Don Schonhardt first brought his accounting firm to Hilliard in 1994 because he saw a promising city in which to grow a business.
Four years later, he moved to Hilliard because it promised great opportunities to raise a family.
And in 2000, he cast his hat into the ring for an open seat on Hilliard City Council for a chance to make a difference through public service and leadership.
Now, as Schonhardt prepares to retire after four consecutive terms as Hilliard’s elected mayor, he is looking back on two decades of work to improve the local business climate, enhance quality of life for families, and position the city as a forward-focused community of choice.
“When I speak to school kids, they almost always ask, ‘Why did you want to become mayor?’” Schonhardt said.
“What I tell them is that I grew up in a family where my siblings and I were encouraged to always be involved. Whether it was in school, church, or sports, it was important to take an active role in the various organizations in which you were involved.”
By the time he had moved his business and family to the City of Hilliard, Schonhardt had learned a great deal about the city. At the time, many residents were concerned about the rapid pace of growth. Schonhardt had his own views on the subject.
“While uncontrolled growth can represent a significant problem, I knew a no-growth policy would be very damaging to the future of the community that I had chosen for my business and to raise my family,” he said. “I also felt my experience in governmental accounting would be beneficial to the municipal government, which was struggling economically. So, when there was an opportunity to apply for a vacant position on Hilliard City Council, I threw my hat into the ring.”
In 2000, he was appointed to the vacant Council seat. He subsequently ran for and was elected to that seat. He was chosen to serve as Council president in 2002 and then, in 2003, ran for and won the mayor’s position, first taking office in January 2004.
“We focused on smart growth, concentrating on bringing commercial development and jobs to the community,” Schonhardt said. “That allowed the City to grow its income tax base and the school district to grow its property tax base. We also worked with developers to keep residential growth at a more manageable pace.”
Initial major projects such as bringing BMW Financial Services to the city and extending Trueman Boulevard north to Davidson Road proved to companies that Hilliard was serious about business, was prepared to invest in infrastructure, and intended to keep its promises.
“We completed Trueman Boulevard as a design-build project in just six months,” he said. “The business community and commercial developers saw that we could get things done, that we were interested in business, and that we would work with them.”
Quality of Life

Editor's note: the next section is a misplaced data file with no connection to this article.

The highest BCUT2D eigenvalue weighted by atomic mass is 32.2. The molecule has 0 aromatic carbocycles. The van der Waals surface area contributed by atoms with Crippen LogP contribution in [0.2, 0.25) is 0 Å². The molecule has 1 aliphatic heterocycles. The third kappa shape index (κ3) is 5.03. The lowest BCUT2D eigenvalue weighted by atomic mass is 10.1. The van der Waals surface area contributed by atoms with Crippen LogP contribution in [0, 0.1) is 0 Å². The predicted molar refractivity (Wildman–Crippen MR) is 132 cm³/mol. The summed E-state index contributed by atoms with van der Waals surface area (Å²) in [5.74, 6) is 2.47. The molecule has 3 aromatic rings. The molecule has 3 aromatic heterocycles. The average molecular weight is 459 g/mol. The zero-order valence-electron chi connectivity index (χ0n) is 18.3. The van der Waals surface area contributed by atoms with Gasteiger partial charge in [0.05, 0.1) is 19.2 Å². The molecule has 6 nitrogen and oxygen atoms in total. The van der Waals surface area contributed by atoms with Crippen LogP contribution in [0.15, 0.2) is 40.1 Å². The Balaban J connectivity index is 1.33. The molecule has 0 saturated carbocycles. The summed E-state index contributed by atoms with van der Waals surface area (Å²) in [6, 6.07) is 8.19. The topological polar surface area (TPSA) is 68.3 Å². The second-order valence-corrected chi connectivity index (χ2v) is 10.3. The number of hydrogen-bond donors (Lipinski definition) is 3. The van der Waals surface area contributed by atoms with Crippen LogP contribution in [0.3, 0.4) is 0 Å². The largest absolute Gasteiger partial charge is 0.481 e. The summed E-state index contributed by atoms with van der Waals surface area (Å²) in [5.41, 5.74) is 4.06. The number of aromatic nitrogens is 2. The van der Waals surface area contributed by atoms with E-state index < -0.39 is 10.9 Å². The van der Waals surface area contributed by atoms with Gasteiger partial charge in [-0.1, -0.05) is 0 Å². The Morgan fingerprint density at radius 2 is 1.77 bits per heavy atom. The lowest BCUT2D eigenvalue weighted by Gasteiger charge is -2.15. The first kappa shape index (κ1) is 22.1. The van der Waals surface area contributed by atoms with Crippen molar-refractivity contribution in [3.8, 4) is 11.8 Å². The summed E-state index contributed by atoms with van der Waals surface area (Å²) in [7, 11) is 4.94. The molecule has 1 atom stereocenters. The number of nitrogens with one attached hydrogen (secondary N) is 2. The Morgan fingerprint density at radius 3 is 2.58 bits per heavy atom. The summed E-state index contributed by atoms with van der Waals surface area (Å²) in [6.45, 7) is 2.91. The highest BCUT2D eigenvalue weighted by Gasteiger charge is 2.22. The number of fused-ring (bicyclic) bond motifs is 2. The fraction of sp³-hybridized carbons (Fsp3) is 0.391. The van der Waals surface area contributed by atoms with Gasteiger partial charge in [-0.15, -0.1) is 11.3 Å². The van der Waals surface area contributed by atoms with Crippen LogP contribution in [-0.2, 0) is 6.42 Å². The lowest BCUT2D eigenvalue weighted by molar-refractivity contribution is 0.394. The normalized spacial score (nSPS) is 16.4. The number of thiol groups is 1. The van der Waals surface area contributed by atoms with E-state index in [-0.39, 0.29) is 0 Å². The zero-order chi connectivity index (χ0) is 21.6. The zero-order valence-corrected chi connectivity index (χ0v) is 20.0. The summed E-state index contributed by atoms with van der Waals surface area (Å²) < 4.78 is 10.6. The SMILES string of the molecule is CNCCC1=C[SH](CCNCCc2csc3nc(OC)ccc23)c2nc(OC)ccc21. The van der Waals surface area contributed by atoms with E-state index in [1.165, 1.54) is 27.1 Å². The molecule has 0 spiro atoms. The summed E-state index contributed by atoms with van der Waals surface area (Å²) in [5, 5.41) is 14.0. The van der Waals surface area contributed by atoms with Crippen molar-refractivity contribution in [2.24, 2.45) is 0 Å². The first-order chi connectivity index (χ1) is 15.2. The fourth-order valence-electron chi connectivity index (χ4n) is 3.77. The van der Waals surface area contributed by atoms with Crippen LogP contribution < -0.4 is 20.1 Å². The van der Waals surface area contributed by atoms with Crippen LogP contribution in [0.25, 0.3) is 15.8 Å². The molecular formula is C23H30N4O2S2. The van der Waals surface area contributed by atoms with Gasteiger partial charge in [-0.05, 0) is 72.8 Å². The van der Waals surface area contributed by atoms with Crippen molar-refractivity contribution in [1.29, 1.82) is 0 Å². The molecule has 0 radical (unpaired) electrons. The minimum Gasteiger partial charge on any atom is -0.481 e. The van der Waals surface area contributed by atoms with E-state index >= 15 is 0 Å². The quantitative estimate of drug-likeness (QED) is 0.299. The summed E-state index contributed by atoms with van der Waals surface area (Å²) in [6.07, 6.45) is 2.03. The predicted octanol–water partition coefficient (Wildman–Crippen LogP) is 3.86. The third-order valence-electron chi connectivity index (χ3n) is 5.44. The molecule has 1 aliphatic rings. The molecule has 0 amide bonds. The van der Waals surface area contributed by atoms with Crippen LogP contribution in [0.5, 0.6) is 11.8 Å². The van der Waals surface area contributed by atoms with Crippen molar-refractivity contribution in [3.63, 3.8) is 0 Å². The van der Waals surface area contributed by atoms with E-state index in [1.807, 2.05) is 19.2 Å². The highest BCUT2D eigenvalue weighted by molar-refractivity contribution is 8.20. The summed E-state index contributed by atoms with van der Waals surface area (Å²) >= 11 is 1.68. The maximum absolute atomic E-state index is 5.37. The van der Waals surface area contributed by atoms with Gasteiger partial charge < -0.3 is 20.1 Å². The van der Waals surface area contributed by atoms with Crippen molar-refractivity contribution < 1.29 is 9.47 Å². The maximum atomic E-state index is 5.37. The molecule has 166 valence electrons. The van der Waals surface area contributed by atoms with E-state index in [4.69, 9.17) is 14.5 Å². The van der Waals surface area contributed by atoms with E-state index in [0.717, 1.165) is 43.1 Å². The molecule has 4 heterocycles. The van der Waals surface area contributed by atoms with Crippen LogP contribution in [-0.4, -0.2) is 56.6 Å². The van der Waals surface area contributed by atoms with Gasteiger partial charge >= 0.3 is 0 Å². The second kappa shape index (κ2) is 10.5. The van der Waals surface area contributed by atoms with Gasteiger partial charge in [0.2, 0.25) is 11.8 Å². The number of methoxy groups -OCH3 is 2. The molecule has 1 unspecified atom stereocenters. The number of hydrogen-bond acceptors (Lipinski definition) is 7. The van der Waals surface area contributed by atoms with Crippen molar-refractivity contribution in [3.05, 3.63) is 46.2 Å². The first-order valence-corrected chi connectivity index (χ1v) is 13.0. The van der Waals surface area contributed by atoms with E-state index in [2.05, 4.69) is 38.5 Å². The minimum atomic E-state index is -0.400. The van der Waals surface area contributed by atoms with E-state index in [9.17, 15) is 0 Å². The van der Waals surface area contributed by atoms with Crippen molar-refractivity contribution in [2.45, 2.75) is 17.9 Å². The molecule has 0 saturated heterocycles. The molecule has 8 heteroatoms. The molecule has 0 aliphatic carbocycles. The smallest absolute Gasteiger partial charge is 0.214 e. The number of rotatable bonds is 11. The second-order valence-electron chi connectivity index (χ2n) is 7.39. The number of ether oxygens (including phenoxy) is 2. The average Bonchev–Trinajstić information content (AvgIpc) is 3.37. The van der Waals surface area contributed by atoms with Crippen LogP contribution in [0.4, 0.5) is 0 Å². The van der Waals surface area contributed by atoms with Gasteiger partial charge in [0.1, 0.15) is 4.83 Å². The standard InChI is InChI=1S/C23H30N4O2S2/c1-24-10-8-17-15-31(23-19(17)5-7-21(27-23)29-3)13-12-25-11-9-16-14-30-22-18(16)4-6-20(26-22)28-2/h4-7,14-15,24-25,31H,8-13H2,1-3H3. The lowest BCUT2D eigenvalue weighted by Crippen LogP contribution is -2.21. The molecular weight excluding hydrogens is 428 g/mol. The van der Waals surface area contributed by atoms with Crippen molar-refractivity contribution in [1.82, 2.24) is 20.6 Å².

Schonhardt and the City also focused on the future residential needs of the community. Hilliard built the kinds of housing and quality-of-life amenities that would attract and retain Baby Boomers and Millennials. While there was some community pushback, Schonhardt knew it was important to develop modern apartments and condos in areas the tenants could access without getting in their cars. The City focused on turning Old Hilliard into a community gathering spot and developing areas such as Landmark Lofts, where residents could walk or bicycle to enjoy restaurants, shopping, and special events.
Under Schonhardt’s tenure, the City built First Responders Park and Hilliard’s Station Park. The complete streets program continues to make the community more walkable through the development of multi-use trails and more sidewalks. Hilliard Family Aquatic Center was developed and the East Pool renovated and renamed as the Clyde “Butch” Seidle Community Pool.
“I think we’ve successfully created outstanding opportunities to live, work and play, all within a reasonable distance from where people live,” he said.
There are numerous other accomplishments in Schonhardt’s legacy. He is proud that smart growth has allowed income tax revenues to more than double without increasing the income tax rate for residents. That growth has allowed the City to continue to offer residents great amenities such as parks, signature events and top-notch residential services such as snow removal.
“We have created a community that has a lot of pride, that focuses on family. Hilliard is a place the next generation will like to call home,” he said.
Looking back, he can’t think of major goals for the community he did not see accomplished.
“When I first ran for office, it was pretty much my intent to be a one-term mayor,” he said. “I would not have run again had we not had the successes we were able to have in the time I have been in office. We were getting things done that actually exceeded my expectations.
“I have committed 19 years of my life to public service for this community, and when I turn the lights off in this office on Dec. 31, I’m leaving this place in much better shape than the day I walked in here. None of our many accomplishments would have been possible without the dedicated, hard-working employees of the City of Hilliard. Our community is blessed to have so many employees who truly believe in serving the community in which many of them live. They take great pride in the work they perform and they have been instrumental in making Hilliard the great city it is today.”